• choosing your manufacturing methods and finding early development partners
  • understanding development and manufacturing costs and service considerations
  • establishing quality control systems
  • planning consultant and staff hiring to meet development needs while retaining the ability to run lean in financially challenging times
  • scheduling product design and manufacturing development

ACTIVITY: Building a development cost model and hiring plan
HOMEWORK: Build your own cost model and hiring plan

Funding Strategy (10.15.24)

Speakers: Melissa Vaught, PhD
ITHS Director of Research Development

Steve Flaim, PhD, FACC, FAHA
NIH NHLBI Investor-in-Residence, NuFund Venture Group Chair Emeritus

What is the right type of funding for each of your development phases?

  • mapping funding types to development plan
  • awareness of trends in grant funding and equity investment
  • success with SBIR/STTR grant applications
  • friends and family and angel investment
  • corporate investment
  • venture investment
Intellectual Property (11.12.24)

Speaker: Fiona Wills, PhD
Associate Vice Provost for Innovation Development & Commercialization, University of Washington Technology Transfer Office

What IP is and why you need it

  • company as repository of IP and assets
  • getting help from your tech transfer office
  • licensing
  • freedom-to-operate
  • US and international considerations
Company Formation (12.10.24)

Speaker: tbd

Who’s in, who’s out, and are you ready to be a CEO?

  • identifying and selecting a cofounder/CEO
  • knowing when to spin-out
  • managing conflict of interest and getting university permission to do “outside work”
  • planning founder/employee stock allocation
  • matching geographical location to development needs
  • in-person vs. virtual collaboration
  • finding an appropriate facility/commercial space
Clinical and Regulatory Strategy (01.07.25)

Speakers: Teddy Johnson
ITHS Director of Technology Development

Lynn Rose, PhD
Affiliate Associate Professor of Pharmacy in Regulatory Affairs at University of Washington and former Chief of Scientific Administration at Benaroya Research Institute at Virginia Mason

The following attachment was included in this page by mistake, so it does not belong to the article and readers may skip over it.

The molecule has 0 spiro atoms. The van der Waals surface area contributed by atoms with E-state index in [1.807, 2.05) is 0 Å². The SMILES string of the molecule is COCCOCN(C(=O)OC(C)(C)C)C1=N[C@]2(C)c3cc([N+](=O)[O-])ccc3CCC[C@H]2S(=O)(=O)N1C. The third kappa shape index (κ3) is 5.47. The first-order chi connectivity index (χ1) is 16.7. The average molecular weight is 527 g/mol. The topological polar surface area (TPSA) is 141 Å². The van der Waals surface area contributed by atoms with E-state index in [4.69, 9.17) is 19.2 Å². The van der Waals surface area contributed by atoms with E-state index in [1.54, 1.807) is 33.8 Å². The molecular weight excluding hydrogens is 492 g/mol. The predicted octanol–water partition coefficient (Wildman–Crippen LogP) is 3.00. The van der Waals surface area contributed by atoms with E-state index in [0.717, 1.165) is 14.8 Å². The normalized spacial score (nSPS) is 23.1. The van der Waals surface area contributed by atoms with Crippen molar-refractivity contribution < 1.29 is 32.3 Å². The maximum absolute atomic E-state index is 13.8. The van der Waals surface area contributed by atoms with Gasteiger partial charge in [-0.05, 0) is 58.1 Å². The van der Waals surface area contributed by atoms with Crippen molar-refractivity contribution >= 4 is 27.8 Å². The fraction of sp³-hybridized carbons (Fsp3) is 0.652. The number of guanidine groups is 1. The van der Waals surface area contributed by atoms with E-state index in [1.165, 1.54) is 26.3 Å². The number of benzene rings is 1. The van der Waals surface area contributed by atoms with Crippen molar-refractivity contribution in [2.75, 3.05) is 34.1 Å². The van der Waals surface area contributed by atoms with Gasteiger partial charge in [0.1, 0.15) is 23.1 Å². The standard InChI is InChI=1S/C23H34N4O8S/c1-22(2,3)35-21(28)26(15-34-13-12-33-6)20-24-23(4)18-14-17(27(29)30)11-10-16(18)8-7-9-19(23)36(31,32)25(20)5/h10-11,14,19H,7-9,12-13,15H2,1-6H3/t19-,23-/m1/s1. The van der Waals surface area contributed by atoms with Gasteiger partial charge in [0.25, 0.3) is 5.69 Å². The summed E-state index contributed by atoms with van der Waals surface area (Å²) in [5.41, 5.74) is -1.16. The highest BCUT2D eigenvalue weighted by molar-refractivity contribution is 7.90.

Optimizing your clinical-regulatory program to achieve commercial goals

  • defining clinical indications and marketing claims needed for market success
  • designing a study to validate marketing claims
  • understanding inclusion/exclusion criteria to facilitate clinical and market success
  • understanding impacts of product labeling on market access
  • identifying clinical influencers
  • creating opportunities for new clinical influencers through new science and technology research
  • choosing the right PIs for this multi-year engagement
  • understanding the impact of good vs. bad site selection

HOMEWORK: outline your protocol with inclusion and exclusion criteria to support future marketing claims

Market Entry Strategy (02.04.25)

Speaker: Teddy Johnson
ITHS Director of Technology Development

How do you decide where to get started? Is the biggest market the best place to start?

  • selecting and sequencing markets based on regulatory constraints, timing of staff hiring, team capabilities, and market opportunities
  • creating opportunities for new clinical influencers through new science and technology research
  • understanding impacts of health economics and pricing in the context of regional healthcare trends
  • customer service, distribution channels, shipping, and tariffs
Storytelling and Fundraising (03.04.25)

Speaker: Lisa Stromme Warren
ITHS Director of Communications; former Strategic Media Relations and External Communications Manager for Washington State Department of Health; former Executive Producer for KIRO 7 news

What’s the title and take-away of your story? How to tell your story in 3 memorable, repeatable points

  • identifying interested audiences
  • developing a concise, compelling, and memorable story(customized for each audience)
  • identifying the right investors by understanding their needs
  • pitch deck elements and pitch deck development

HOMEWORK: Create your pitch

Pitch Workshop with Advice from Mentors (04.01.25)

Speaker: Teddy Johnson and invited guests

  • working with nervous energy
  • researching your audience in advance to understand what to focus on
  • reading your audience during the pitch to understand what stories resonate with them
  • receiving and responding to questions with a focus on fostering future partnership
  • distilling your story down to its outstanding elements
  • refining your pitch for time and clarity

ACTIVITY: Pitch practice
HOMEWORK: Refine your pitch

Launching a Product (04.29.25)

Speaker: Teddy Johnson
ITHS Director of Technology Development

Making a name for yourself as you make a big splash in the market

  • company and product brand strategy
  • creating opportunities through clinical study
  • converting clinical sites into customers
  • pricing
  • optimizing promotional activities for your market segment
  • positioning your company and product for partnership, acquisition, or IPO

ACTIVITY: Defining your brand to engage your market
HOMEWORK: Develop your brand and market strategy

Investor Pitches and Program Close (05.27.25)

Speaker: Teddy Johnson and invited guests

Apply to the TSEP

Applications will accepted February 12–April 5, 2024.